Policy Brief from the University of Michigan’s Education Policy Initiative outlines a vision for high-quality universal preschool in the state of Washington
High-quality preschool helps prepare children for kindergarten and promotes their long-term success. Yet, many families with middle and low incomes in the state of Washington are left out of public preschool options and cannot afford preschool on their own. As a result, Washington ranks 38th among all states in public preschool enrollment for four-year-olds and 17th for three-year-olds.
A policy report from the University of Michigan’s Education Policy Initiative (EPI) presents specific recommendations for a Washington Preschool for All program, noting “high-quality preschool benefits all children and narrows opportunity gaps and inequities for children of color, dual language learners, and children from families with low incomes.”
The Washington Preschool for All proposal examines the current early learning landscape in the state. Although Washington has invested in expanding access to high-quality early learning, there are wide disparities based on geography, economic status, and state assistance. Legislation under consideration at the federal level may finally bring the needed resources to build a high-quality system that meets the needs of all families. If not, the state could choose to fund its own program as states like Oklahoma, West Virginia, and Vermont do.
The policy proposal envisions “statewide, universal, voluntary, high-quality preschool delivered through a mix of public and community-based nonprofit service providers, phased in over 10 years.” The 10-year time-frame is necessary “due to the current statewide lack of adequate preschool facilities, the need to strengthen and expand the early childhood education workforce, the economic investments needed to build the system to capacity, and the importance of addressing the geographic challenges of providing the program in rural areas of the state.”
The report’s policy recommendations are the result of years of engagement between leaders and practitioners in Washington and the Cradle to Kindergarten: A New Plan to Combat Inequality team, including Christina Weiland, EPI faculty co-director; Tim Burgess, former City Council President & Interim Mayor of Seattle; Ajay Chaudry of New York University; Ruth Kagi, former Member, Washington State House of Representatives; Anna Shapiro of the University of Virginia; and Casey Moran from New York University.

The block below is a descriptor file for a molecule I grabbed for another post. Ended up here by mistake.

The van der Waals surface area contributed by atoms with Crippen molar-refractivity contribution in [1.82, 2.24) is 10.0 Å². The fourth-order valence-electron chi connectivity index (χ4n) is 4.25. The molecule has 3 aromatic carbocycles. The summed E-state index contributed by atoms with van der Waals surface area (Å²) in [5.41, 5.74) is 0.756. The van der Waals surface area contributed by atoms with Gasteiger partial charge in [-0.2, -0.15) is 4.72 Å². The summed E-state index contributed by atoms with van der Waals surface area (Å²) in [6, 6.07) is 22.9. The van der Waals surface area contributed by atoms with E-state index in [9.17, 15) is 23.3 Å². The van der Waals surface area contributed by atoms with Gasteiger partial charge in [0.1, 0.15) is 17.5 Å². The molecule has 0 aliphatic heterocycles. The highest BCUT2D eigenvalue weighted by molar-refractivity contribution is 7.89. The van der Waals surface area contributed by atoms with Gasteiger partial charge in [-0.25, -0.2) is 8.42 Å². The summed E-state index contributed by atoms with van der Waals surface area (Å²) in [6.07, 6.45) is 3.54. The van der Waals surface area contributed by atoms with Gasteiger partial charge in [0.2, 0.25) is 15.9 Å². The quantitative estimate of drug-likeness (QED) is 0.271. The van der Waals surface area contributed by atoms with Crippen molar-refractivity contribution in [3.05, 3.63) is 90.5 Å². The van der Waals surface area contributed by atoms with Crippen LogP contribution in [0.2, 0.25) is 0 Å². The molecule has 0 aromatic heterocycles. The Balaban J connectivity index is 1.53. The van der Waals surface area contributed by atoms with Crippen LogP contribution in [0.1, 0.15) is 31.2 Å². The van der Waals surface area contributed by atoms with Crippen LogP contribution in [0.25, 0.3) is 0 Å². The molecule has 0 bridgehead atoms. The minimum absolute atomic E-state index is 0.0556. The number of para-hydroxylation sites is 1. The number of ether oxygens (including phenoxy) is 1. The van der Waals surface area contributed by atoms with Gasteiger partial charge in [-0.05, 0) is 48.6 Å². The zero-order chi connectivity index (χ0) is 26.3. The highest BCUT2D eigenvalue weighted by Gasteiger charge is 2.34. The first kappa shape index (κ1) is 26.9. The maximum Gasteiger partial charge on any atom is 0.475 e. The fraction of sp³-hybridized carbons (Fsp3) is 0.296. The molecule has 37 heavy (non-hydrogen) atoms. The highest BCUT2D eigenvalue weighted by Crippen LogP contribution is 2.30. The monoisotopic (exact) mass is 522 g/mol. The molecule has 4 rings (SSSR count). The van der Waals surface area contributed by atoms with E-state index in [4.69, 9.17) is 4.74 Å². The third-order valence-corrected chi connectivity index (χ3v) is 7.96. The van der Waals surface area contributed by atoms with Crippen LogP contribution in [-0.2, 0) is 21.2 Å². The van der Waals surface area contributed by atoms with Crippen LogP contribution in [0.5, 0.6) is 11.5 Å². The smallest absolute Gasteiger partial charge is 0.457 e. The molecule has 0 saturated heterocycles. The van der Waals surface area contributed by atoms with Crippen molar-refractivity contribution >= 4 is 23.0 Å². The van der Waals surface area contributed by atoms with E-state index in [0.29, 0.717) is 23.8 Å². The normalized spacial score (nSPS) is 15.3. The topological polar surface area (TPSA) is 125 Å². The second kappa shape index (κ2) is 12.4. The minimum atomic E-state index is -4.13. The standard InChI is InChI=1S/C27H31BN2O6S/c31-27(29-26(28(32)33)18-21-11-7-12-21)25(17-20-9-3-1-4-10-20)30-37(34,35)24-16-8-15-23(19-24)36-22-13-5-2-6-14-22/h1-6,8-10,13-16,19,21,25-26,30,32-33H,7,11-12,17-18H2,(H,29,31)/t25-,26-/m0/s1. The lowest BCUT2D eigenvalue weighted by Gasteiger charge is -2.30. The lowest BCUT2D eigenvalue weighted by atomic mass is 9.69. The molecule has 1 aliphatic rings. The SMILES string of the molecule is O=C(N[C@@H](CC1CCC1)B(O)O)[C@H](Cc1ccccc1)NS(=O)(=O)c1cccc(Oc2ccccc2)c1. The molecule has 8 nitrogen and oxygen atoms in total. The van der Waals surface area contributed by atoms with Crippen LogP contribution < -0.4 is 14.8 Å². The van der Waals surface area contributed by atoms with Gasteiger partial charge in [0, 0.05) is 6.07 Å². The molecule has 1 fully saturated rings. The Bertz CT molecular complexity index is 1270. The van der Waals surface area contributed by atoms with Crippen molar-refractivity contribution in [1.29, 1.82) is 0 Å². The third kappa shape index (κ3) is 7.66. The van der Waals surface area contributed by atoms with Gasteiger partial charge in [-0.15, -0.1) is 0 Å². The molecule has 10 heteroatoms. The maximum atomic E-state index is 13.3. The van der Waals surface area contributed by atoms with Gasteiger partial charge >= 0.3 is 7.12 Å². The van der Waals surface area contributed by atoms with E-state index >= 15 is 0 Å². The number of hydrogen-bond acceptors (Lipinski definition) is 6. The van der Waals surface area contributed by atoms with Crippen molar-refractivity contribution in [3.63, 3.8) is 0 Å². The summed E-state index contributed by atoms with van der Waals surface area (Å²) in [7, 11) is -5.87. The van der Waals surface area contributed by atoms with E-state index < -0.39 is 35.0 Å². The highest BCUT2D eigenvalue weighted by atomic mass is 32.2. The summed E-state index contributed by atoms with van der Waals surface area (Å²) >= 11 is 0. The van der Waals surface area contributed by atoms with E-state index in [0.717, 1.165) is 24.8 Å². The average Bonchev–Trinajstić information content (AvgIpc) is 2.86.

“Washington has made smart, strategic investments in early education but isn’t yet reaching enough children and families. Particularly if the federal Build Back Better legislation is passed to provide universal preschool, states are going to need a vision for how to scale up high-quality early learning for all young kids. That’s exactly what our proposal offers,” says Weiland.
Initial reactions to the policy brief’s recommendations have been positive. “Preschool is a game-changer. We know when a child and their family have a high-quality supportive preschool experience it sets them up for better educational outcomes. The roadmap laid out in this policy paper will help many more families, especially children of color, enter K-12 education with a fairer start,” comments Erin Okuno, Executive Director, Southeast Seattle Education Coalition.
Erica Johnson, former Senior Policy Advisor for Early Learning for the City of Seattle, commends the approach. “By blending funding from multiple sources, Washington can make quality preschool, which has been shown to have long-term benefits for children, accessible to all. This plan presents a strong vision for what is possible. With the time, resources, and flexibility to design community-based strategies for implementation, towns and cities across Washington can develop the infrastructure to make this vision a reality.”
Stephan Blanford, executive director of the Children’s Alliance said, “This proposal presents an astute analysis of the current state of child care in Washington, along with well-considered policy prescriptions to improve availability, access, and quality. Policymakers, advocates, academics, and the general public would be wise to study these recommendations.”
The report outlines specific program parameters, including eligibility and cost to families, teacher compensation and credentials, and service delivery, and makes specific policy recommendations on full school days, prohibiting expulsions, and quality monitoring and evaluation, among others.
The full report can be seen here.